Pupils injured in Zimbabwe when classroom collapses into illegal mining shaft
At least 18 primary school children were injured in Kwekwe, in Zimbabwe's Midlands province, when their classroom collapsed into an illegal mining shaft.
Globe and Phoenix Primary School is close to two gold mines and illegal gold panners had tunnelled under the school to extract the metal.
Pupils, desks and chairs were swallowed up into the illegal mining shaft on Thursday morning. Some pupils escaped through windows as the classroom caved in.
The injured pupils aged between 10 and 11 have been treated and discharged from Kwekwe General Hospital.
Kwekwe Central MP Judith Tobaiwa, who visited the school, said there had been warning signs.
“It’s not long ago I recommended immediate action after visiting the school and noticing the signs. It’s important for authorities to listen,” said Tobaiwa.
The school used to be owned by Globe and Phoenix Mine, which was shut after the government observed unsafe mining practices and environmental degradation.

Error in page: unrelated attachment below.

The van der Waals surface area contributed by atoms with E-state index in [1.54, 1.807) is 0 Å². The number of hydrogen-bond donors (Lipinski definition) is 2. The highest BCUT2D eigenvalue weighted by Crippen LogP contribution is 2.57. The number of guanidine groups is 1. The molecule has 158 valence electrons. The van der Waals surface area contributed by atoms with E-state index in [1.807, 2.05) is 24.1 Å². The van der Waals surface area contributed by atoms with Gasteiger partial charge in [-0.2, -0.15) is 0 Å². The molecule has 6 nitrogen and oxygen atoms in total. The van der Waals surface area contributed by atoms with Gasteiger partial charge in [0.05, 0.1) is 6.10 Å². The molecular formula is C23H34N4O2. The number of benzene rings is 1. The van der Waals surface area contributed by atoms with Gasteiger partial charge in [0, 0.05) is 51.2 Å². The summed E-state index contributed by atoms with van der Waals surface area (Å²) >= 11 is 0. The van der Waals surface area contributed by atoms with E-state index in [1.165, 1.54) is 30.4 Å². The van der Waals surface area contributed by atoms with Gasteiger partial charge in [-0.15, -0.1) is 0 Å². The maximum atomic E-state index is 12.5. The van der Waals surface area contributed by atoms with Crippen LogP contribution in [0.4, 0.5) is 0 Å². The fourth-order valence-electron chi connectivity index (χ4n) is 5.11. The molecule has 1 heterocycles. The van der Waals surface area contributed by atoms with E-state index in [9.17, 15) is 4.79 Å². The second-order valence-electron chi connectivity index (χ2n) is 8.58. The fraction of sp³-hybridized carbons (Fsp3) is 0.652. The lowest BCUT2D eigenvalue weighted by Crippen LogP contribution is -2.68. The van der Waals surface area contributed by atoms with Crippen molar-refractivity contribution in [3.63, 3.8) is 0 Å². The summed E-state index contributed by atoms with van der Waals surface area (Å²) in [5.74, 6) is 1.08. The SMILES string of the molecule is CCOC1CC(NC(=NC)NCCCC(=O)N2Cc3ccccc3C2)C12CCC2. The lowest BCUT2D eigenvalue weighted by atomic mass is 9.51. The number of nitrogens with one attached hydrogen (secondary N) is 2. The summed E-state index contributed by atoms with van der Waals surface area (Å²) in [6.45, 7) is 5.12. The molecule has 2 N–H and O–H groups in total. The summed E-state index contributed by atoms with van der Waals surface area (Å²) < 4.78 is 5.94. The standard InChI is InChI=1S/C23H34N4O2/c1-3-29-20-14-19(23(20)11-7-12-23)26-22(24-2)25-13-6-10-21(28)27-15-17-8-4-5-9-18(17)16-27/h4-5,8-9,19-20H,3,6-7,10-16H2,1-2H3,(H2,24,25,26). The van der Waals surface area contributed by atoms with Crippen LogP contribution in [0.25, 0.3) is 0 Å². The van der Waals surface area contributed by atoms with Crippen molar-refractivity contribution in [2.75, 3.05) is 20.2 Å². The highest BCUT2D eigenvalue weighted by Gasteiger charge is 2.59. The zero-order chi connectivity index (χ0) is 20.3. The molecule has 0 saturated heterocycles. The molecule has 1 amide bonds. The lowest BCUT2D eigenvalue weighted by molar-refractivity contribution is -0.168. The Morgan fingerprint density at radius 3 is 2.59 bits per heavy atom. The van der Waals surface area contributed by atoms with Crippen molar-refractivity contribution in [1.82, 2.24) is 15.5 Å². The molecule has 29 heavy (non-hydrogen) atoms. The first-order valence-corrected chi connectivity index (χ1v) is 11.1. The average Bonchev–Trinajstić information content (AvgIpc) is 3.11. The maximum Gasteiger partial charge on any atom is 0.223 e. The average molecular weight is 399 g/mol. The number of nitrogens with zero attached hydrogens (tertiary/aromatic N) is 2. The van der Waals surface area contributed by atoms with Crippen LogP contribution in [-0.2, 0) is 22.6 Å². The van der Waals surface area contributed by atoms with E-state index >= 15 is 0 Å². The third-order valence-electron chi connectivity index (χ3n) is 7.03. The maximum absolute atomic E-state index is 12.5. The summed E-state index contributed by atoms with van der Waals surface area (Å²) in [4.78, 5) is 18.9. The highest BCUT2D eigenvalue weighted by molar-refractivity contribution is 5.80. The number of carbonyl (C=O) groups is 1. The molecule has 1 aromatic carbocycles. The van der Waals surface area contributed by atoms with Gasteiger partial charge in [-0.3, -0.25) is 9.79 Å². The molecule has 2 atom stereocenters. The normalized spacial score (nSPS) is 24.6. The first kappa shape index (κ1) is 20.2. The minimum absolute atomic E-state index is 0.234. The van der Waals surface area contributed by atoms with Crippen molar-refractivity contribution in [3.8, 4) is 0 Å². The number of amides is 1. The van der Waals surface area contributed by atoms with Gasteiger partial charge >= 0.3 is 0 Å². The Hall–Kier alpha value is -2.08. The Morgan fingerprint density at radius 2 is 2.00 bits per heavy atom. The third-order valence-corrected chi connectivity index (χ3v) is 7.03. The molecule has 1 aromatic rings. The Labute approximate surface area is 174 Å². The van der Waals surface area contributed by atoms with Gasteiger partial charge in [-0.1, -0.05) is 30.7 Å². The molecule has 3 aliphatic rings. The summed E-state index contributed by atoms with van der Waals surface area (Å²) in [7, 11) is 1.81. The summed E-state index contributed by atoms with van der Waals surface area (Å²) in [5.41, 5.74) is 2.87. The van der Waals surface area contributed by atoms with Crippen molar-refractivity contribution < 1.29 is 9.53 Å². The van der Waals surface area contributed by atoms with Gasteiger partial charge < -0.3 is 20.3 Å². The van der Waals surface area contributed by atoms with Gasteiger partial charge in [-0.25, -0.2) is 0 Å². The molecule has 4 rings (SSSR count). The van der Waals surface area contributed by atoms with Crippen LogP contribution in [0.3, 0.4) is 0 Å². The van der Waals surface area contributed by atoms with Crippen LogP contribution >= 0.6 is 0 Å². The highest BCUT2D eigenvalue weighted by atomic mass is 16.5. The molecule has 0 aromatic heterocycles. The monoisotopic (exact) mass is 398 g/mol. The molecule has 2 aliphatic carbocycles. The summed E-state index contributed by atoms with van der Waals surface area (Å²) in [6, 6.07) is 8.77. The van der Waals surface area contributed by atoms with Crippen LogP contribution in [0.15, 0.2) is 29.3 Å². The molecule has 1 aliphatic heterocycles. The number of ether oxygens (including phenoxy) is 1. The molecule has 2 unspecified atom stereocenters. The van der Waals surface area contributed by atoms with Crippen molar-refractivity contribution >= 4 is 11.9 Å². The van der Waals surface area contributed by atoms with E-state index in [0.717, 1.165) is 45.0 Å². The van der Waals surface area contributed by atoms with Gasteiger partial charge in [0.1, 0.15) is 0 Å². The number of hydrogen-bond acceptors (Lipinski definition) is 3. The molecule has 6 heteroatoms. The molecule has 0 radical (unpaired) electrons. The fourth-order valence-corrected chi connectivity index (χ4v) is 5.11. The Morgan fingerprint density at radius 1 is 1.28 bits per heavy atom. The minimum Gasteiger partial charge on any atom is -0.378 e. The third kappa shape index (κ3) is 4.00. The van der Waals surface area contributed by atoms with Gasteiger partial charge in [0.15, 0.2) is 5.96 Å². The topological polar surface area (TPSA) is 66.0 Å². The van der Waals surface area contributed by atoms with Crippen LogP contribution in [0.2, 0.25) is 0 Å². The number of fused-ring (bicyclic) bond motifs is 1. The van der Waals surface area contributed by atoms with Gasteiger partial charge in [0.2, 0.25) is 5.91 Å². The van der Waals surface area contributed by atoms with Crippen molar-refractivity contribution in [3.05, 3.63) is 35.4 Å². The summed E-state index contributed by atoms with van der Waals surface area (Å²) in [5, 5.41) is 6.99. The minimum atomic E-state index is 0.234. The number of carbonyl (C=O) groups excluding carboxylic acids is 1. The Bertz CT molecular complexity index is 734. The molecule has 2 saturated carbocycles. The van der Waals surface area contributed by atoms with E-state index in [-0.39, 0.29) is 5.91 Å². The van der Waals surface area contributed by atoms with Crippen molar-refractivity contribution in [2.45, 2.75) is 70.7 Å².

The area around the school, because it is situated in a gold-rich area, has been a hive of illegal gold mining, with trails of open pits and heaps of soil visible on the school grounds.
The school management had previously complained about illegal mining activities on its grounds.
The government has announced the school will be permanently shut at its current site. A search for new premises will begin. Until it can resume teaching, pupils will be moved to another primary school.
Kwekwe, a gold mining city, is one of Zimbabwe’s gold-rich zones. In 2020, geological experts observed cross-cutting tunnels from mining activities that are running underneath the Kwekwe CBD, potentially threatening infrastructure and residents.
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